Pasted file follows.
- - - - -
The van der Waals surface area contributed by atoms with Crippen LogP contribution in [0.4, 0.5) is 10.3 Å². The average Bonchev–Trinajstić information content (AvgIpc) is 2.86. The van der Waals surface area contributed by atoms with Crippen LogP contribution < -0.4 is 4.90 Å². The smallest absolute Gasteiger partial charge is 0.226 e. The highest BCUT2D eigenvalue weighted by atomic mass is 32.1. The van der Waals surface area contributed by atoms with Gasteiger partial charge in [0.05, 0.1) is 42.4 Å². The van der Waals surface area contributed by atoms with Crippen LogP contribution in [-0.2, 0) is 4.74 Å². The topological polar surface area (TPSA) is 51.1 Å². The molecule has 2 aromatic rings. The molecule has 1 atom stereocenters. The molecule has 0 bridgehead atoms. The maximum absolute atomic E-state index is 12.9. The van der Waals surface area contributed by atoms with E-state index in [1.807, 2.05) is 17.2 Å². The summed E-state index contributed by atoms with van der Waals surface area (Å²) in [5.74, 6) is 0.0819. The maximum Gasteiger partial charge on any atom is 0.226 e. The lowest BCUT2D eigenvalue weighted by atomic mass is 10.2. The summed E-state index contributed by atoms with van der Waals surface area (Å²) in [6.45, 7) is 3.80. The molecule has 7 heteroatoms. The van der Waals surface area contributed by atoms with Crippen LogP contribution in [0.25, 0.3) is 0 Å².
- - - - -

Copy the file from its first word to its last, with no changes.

The van der Waals surface area contributed by atoms with Crippen LogP contribution in [0.4, 0.5) is 10.3 Å². The average Bonchev–Trinajstić information content (AvgIpc) is 2.86. The van der Waals surface area contributed by atoms with Crippen LogP contribution < -0.4 is 4.90 Å². The smallest absolute Gasteiger partial charge is 0.226 e. The highest BCUT2D eigenvalue weighted by atomic mass is 32.1. The van der Waals surface area contributed by atoms with Gasteiger partial charge in [0.05, 0.1) is 42.4 Å². The van der Waals surface area contributed by atoms with Crippen LogP contribution in [-0.2, 0) is 4.74 Å². The topological polar surface area (TPSA) is 51.1 Å². The molecule has 2 aromatic rings. The molecule has 1 atom stereocenters. The molecule has 0 bridgehead atoms. The maximum absolute atomic E-state index is 12.9. The van der Waals surface area contributed by atoms with E-state index in [1.807, 2.05) is 17.2 Å². The summed E-state index contributed by atoms with van der Waals surface area (Å²) in [5.74, 6) is 0.0819. The maximum Gasteiger partial charge on any atom is 0.226 e. The lowest BCUT2D eigenvalue weighted by atomic mass is 10.2. The summed E-state index contributed by atoms with van der Waals surface area (Å²) in [6.45, 7) is 3.80. The molecule has 7 heteroatoms. The van der Waals surface area contributed by atoms with Crippen LogP contribution in [0.25, 0.3) is 0 Å².